Monday, May 25, 2009

Henry Selicks, Moongirl

I did a search at the IMDB for Henry Selick to become more familiar with his work. I new that he had done The Nightmare Before Christmas, James and the Giant Peach, and Monkey Bone, but I was not too familiar with his other works. That's when I learned about one of his short films, Moongirl. Seeing that it was another Laika film, I instantly picked up a copy of the book with the DVD off Amazon. It was cute. It had a nice story, kinda simple, neat visuals and over all enjoyable. The art in the book itself it really nicely done.

Other Mother Chicken Pot Holder

I thought that these where so neat. I have owned chickens since I was a wee little boy and think they are beautiful birds. I love chickens. In fact, my kitchen has a chicken/rooster theme to it. They give a nice country feel to your home. Anyways, when I saw that the Other Mother had chicken pot holders, I just had to have pair. I did notice that the pot holder the Other Mother Slides on in the film, isn't exactly the same as the one the 'puppet' is wearing being displayed for people to see. So, I will make both. This is my first attempt to get the pattern right and see how it all comes together. So this is my ruff draft. Already there are some things I am going to do a little differently for the next two holders. Otherwise, I am pretty happy how it came out.

Thursday, May 14, 2009

Coraline Nike Dunks Contest

After the credits of Coraline there was a note to the audience that said "For those in the Know: Jerkwad". My wife and I both looked at each other with a curious question on our minds. What was that? We weren't in the 'know', but I wasn't going to stay that way. It actually happened by chance that I found out what it was for. I was searching eBay for Coraline stuff and I kept seeing these shoes. Finally, my curiosity got the better of me and I checked them out. That's when I found that they were a pair of shoes that were available through the Coraline Website. Like the fan that I am, I quickly went to the site, found the Contest and signed up. My wife did too. I love these kinds of contests and I was really hoping that either one of us would have won a pair.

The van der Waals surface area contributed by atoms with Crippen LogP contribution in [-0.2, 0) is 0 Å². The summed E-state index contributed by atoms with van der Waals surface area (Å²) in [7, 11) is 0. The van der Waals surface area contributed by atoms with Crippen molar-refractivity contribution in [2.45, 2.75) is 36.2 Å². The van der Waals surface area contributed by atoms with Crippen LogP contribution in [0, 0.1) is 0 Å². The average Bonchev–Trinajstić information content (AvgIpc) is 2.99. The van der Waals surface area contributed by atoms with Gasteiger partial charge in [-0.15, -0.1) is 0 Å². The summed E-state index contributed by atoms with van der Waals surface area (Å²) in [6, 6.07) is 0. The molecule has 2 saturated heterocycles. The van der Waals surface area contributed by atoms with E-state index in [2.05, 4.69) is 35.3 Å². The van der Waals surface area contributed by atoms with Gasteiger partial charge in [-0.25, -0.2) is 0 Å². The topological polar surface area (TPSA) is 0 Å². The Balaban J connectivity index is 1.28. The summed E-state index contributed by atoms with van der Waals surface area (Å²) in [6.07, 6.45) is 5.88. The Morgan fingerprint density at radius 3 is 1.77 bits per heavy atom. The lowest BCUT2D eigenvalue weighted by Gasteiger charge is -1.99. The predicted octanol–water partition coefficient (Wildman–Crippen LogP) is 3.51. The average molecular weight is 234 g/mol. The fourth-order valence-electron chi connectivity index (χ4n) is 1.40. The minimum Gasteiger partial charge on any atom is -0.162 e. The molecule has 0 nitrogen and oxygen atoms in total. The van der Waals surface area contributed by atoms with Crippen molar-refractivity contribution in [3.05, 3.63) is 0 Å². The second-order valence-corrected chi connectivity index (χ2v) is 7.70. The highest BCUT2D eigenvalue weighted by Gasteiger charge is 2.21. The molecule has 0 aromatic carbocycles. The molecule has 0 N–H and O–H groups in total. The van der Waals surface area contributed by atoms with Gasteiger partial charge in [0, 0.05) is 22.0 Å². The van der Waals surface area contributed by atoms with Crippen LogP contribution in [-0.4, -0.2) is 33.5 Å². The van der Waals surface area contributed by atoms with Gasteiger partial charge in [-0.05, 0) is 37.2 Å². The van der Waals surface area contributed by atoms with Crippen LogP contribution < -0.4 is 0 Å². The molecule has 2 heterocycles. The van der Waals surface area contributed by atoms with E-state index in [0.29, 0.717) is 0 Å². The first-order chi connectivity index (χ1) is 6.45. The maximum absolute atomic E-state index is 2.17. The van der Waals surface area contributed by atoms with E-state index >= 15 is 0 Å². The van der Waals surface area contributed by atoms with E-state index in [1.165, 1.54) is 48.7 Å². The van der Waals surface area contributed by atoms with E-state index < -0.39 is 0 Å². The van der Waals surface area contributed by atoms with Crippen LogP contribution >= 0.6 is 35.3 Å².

I think that Laika did a great job with promoting this film. The dunks giveaway was one of those great ideas. There were only 2000 shoes made (not sure why everyone keeps saying 1000), the cast/crew got their own special pair, there were 50 that contained props from the film, 15 that where in wooden boxes, Some contained cotton candy, in circus shoe boxes, some came with reproductions of the button box, while others were just the shoes in a normal shoe box. Wow, what a variety.
It was interesting to see the demand on eBay for the shoes. Then I came across a couple of auctions of people trying to 'sell' the password: 'Jerkwad'. I couldn't believe that. With a quick search, the password was available online already, FREE. How could people be so greedy to try to cash in on the password? A password that didn't guarantee the buyer that they would win a pair of dunks?

Then it got me thinking about the shoes listed on eBay. The implication (in my opinion) is that the majority of those who won the shoes and are selling them were people who didn't want them, yet they signed up for them anyways. All those who are buying the shoes are the ones who really wish they could have won. The quote that comes to my mind is a line addressed to all the Mysterbox 'winners' that says "WE HOPE SOMEONE LIKE YOU WILL APPRECIATE THIS" - The Coraline Team. It's unfortunate that so many who signed up and won didn't appreciate them.

Monday, May 11, 2009

The Pink Palace Floor plan Ruff Draft